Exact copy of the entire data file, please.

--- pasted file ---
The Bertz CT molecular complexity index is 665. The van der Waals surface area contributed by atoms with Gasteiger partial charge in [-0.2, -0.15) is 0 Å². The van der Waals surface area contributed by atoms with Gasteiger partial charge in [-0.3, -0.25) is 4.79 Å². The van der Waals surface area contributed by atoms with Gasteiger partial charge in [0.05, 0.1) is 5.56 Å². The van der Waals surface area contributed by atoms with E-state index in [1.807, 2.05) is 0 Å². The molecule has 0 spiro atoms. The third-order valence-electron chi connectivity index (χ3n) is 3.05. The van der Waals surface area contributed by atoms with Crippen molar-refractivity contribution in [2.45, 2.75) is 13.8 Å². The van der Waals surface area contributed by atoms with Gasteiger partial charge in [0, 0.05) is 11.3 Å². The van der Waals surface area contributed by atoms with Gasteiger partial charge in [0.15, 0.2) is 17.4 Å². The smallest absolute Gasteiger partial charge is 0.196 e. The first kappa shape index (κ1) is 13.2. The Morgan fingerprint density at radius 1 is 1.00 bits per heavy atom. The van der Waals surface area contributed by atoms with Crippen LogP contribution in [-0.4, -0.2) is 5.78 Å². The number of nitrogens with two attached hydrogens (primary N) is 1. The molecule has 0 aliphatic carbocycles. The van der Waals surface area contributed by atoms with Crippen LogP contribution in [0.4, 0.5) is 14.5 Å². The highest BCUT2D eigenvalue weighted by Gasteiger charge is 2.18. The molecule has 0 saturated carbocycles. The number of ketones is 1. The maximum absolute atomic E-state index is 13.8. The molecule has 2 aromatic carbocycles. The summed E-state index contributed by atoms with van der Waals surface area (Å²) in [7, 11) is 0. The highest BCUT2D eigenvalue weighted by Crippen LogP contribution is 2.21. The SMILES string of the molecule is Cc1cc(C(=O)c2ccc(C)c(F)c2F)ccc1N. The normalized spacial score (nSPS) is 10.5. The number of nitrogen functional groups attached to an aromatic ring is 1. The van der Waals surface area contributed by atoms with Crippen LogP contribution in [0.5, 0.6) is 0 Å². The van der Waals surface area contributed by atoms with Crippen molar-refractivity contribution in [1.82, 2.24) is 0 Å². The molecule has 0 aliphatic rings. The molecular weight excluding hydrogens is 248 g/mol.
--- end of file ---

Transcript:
The Bertz CT molecular complexity index is 665. The van der Waals surface area contributed by atoms with Gasteiger partial charge in [-0.2, -0.15) is 0 Å². The van der Waals surface area contributed by atoms with Gasteiger partial charge in [-0.3, -0.25) is 4.79 Å². The van der Waals surface area contributed by atoms with Gasteiger partial charge in [0.05, 0.1) is 5.56 Å². The van der Waals surface area contributed by atoms with E-state index in [1.807, 2.05) is 0 Å². The molecule has 0 spiro atoms. The third-order valence-electron chi connectivity index (χ3n) is 3.05. The van der Waals surface area contributed by atoms with Crippen molar-refractivity contribution in [2.45, 2.75) is 13.8 Å². The van der Waals surface area contributed by atoms with Gasteiger partial charge in [0, 0.05) is 11.3 Å². The van der Waals surface area contributed by atoms with Gasteiger partial charge in [0.15, 0.2) is 17.4 Å². The smallest absolute Gasteiger partial charge is 0.196 e. The first kappa shape index (κ1) is 13.2. The Morgan fingerprint density at radius 1 is 1.00 bits per heavy atom. The van der Waals surface area contributed by atoms with Crippen LogP contribution in [-0.4, -0.2) is 5.78 Å². The number of nitrogens with two attached hydrogens (primary N) is 1. The molecule has 0 aliphatic carbocycles. The van der Waals surface area contributed by atoms with Crippen LogP contribution in [0.4, 0.5) is 14.5 Å². The highest BCUT2D eigenvalue weighted by Gasteiger charge is 2.18. The molecule has 0 saturated carbocycles. The number of ketones is 1. The maximum absolute atomic E-state index is 13.8. The molecule has 2 aromatic carbocycles. The summed E-state index contributed by atoms with van der Waals surface area (Å²) in [7, 11) is 0. The highest BCUT2D eigenvalue weighted by Crippen LogP contribution is 2.21. The SMILES string of the molecule is Cc1cc(C(=O)c2ccc(C)c(F)c2F)ccc1N. The normalized spacial score (nSPS) is 10.5. The number of nitrogen functional groups attached to an aromatic ring is 1. The van der Waals surface area contributed by atoms with Crippen LogP contribution in [0.5, 0.6) is 0 Å². The van der Waals surface area contributed by atoms with Crippen molar-refractivity contribution in [1.82, 2.24) is 0 Å². The molecule has 0 aliphatic rings. The molecular weight excluding hydrogens is 248 g/mol.